Much water has flown down the Ganges since 2014, when the Make in India program of boosting indigenous manufacturing was blueprinted by the new PM of India, Shri Narendra Modi. The program was brought with much fanfare, and the visionary ideas contained therein received justified promotion and push. It was expected that the new government of BJP led National Democratic Alliance would translate the Make in India into a living reality of its vision at the ground level. But, regrettably, this did not happen.
The excellent visionary plan remained largely on paper. Practical implementation of the program, indeed, left much to be desired.
Let me present some hard numerical figure based facts regarding the above. The share of manufacturing in India’s GDP has steadily fallen from 15.5 per cent in 2015 to 14.5 per cent in 2019. In 2020, a year marked by Covid-19 and lockdown phases, the manufacturing activity suffered a severe jolt during the first two quarters of the financial year.
The recorded value for 2020 is 13.5 per cent. The first quarter of the financial year witnessed a huge downslide of GDP growth to -23.9 per cent, while the next quarter still saw a negative growth rate of -7.5 per cent. In the fourth quarter, the GDP growth recorded a positive figure of 1.6 per cent.
Make in India was at the heart and core of India’s economic resurgence. But this program did not receive the serious attention of the government that it so strongly merited. The government was late to realise that Chinese imports were eating into our manufacturing sector. This is borne out by the fact that India’s trade deficit with China which was 48.5 billion USD in 2014-15, kept on increasing to reach a level of 63 billion USD in 2017-18 when the government began restricting these imports clamping import duty on selected items. In 2019-20, the trade deficit stood at 48.66 billion USD.
Make in India was the engine of economic growth and employment generation. The growing trade imbalance with China hugely dented the manufacturing sector, with Indian businessmen dismantling their small scale manufacturing units and becoming the importer-distributors of Chinese goods. It made good economic sense to import industrial intermediates/raw materials to make value-added items of the chemical and pharmaceutical industry, but it made no economic sense to import toys, locks, construction hardware, shoes, computer hardware, garlic, crackers, Ganesh idols and other low-end consumer goods from China. It also made little economic sense to import power generation equipment from China when we had excellent indigenous manufacturing capability.
From 2008 to 2013, we imported huge amounts of such equipment from China, while our central sector PSU- BHEL was suffering from huge idle capacity. The import of low-end consumer goods from China was widely done till 2014–the result of anti-national policies of playing into Chinese hands pursued by UPA1 and UPA2 regimes.
In the past year, the government has put import duties on a large range of Chinese goods because of the political and military standoff with China following its transgression of our border in Ladakh in June 2020. This standoff was truly a blessing in disguise for India because it has rekindled India’s commitment to Swadeshi. In subsequent months, relations with China only got further strained, and imports from China were substantially cut down. Also, because of environmental issues with China’s big factories and growing controversy surrounding China’s role with regard to Coronavirus, many countries across the world stopped outsourcing from China and placed orders on manufacturing entities in Vietnam and India.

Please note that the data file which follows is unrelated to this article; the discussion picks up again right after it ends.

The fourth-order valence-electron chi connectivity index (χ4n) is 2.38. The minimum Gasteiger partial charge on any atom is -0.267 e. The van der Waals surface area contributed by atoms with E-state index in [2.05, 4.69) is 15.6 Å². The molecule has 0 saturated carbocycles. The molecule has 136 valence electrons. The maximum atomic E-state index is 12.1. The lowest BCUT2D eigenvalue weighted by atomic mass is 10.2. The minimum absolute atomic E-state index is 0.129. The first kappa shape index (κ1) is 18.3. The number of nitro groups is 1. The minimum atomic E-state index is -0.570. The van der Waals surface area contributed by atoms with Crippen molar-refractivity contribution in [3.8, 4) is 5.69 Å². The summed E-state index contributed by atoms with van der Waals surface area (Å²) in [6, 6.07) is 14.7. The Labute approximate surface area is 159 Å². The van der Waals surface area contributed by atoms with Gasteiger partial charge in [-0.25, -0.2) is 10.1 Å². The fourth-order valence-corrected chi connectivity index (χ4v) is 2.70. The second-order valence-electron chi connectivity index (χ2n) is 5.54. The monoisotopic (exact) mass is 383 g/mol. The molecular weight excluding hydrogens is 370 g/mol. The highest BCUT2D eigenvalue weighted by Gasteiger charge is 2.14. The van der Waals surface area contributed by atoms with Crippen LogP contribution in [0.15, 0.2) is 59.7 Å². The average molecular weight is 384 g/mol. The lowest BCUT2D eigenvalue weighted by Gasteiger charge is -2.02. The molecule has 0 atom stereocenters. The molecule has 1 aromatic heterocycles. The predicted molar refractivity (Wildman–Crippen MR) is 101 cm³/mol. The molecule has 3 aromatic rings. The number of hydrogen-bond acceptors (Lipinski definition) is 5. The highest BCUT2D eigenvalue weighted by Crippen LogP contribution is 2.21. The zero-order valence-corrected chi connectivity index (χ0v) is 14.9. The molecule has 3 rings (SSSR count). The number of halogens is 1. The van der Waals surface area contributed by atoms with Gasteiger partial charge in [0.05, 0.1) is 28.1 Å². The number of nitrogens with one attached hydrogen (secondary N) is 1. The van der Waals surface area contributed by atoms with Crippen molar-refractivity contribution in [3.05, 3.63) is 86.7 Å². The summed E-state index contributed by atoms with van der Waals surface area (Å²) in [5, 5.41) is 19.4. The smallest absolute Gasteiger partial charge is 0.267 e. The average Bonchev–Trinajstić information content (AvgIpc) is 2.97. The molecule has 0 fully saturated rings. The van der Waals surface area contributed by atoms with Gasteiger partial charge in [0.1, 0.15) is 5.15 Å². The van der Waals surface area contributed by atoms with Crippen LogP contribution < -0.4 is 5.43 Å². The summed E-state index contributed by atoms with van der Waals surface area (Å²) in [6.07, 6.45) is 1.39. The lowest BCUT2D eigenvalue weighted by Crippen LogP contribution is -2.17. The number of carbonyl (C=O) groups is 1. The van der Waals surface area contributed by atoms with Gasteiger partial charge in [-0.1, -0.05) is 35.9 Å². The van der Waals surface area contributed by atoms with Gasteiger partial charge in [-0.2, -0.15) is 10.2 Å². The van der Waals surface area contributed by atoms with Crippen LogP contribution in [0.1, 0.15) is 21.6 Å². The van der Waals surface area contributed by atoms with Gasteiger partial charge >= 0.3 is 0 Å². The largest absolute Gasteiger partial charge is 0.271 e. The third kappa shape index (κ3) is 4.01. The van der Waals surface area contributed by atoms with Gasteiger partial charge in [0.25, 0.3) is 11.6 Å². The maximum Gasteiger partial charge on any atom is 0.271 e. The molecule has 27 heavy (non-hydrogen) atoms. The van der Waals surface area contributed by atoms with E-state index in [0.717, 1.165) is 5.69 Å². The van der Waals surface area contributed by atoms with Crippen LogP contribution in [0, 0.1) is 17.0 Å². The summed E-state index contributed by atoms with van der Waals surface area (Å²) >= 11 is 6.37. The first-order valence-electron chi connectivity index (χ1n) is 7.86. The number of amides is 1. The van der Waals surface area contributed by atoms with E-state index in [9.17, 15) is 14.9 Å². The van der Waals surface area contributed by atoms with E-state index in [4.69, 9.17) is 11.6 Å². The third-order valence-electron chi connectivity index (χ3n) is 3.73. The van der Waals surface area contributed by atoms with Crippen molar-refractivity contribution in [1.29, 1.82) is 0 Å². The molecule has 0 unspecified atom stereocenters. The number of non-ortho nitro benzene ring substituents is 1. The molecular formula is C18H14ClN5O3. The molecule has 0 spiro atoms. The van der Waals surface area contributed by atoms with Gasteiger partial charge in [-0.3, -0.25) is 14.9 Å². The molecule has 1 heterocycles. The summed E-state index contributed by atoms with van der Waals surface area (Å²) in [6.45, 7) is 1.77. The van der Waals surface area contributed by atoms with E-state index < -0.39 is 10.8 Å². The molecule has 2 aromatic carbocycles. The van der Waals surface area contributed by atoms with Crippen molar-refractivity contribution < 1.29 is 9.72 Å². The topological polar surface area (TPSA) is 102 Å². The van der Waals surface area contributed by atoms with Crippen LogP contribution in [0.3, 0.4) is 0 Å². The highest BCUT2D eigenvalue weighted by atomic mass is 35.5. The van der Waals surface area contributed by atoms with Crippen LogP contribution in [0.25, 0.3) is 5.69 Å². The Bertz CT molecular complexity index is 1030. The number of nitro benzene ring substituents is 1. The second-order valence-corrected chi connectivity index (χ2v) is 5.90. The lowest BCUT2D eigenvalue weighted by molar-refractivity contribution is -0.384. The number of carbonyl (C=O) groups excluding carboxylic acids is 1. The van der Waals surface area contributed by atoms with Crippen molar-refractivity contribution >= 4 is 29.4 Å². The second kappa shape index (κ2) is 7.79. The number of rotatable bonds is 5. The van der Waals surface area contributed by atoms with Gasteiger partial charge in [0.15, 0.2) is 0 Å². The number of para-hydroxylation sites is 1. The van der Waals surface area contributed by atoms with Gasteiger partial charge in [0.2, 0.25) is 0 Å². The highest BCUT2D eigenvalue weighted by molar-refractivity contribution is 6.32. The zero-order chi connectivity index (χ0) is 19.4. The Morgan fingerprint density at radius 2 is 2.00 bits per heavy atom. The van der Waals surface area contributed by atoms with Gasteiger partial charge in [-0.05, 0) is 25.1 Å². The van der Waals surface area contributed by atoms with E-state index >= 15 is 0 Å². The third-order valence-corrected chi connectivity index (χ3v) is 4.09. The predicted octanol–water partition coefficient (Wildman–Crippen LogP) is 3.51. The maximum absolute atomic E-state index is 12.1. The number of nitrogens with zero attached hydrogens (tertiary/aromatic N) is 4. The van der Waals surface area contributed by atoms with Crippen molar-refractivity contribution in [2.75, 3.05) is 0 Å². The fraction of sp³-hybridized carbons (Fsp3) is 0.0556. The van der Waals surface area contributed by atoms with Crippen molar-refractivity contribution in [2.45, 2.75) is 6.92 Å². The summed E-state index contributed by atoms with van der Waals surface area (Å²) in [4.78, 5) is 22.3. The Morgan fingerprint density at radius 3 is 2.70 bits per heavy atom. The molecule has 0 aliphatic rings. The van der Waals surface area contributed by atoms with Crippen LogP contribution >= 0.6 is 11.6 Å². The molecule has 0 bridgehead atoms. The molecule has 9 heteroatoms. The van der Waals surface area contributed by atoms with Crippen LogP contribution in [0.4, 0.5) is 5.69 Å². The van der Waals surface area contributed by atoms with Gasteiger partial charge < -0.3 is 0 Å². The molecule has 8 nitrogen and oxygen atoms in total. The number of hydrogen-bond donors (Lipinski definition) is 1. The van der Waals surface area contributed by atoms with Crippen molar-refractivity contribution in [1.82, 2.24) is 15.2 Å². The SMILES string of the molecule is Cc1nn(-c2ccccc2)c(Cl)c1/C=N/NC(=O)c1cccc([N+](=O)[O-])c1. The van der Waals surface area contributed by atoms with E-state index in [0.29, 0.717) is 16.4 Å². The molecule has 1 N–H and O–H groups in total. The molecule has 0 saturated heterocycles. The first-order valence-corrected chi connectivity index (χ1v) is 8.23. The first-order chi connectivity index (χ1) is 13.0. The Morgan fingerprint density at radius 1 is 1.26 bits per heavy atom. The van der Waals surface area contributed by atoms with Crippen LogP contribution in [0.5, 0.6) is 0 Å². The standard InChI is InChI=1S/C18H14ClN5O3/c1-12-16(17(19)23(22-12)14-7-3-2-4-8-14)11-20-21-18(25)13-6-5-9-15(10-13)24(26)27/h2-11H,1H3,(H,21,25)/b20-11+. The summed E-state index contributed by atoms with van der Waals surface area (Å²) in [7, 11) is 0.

Especially is this so in the area of speciality chemicals, textile yarns and fabrics and components for defence equipment production. All this is set to revive our manufacturing sector by default. Today, the Chinese economy is facing fresh threats and challenges. The bourgeoning domestic debt has led to the real estate mega-group Evergrande going almost bust. The group faces a debt burden of USD 300 billion. The economy further faces a huge power sector crisis due to acute coal shortage, which has partially paralysed the Chinese manufacturing sector.
India must leverage the above macroeconomic factors. However, to give a grand impetus to Make in India, it would be necessary to:
This is the best time to focus on our manufacturing sector and revitalise it to make it the preferred global supply source of value-added goods. China’s present labour cost is about six times that of India, and the Chinese economy is suffering from a severe domestic payment deficit and runaway inflation. India stands at a big advantage vis-s-vis China in this regard.
We should make the kill when the iron is hot. When external factors are supportive, we must give our domestic economy the required reform and regulatory push to realise Make in India.
India is a divinely endowed country with regard to material and human resources. It only needs systemic changes to become good as the economic engine of the entire world, which it was for centuries in history. Change of political guard (Satta parivartan) was not enough. It has to be supplemented by systemic changes (vyavastha parivartan) for the realisation of its lofty social, economic and geopolitical objectives to become the grand Bharat of the past again.
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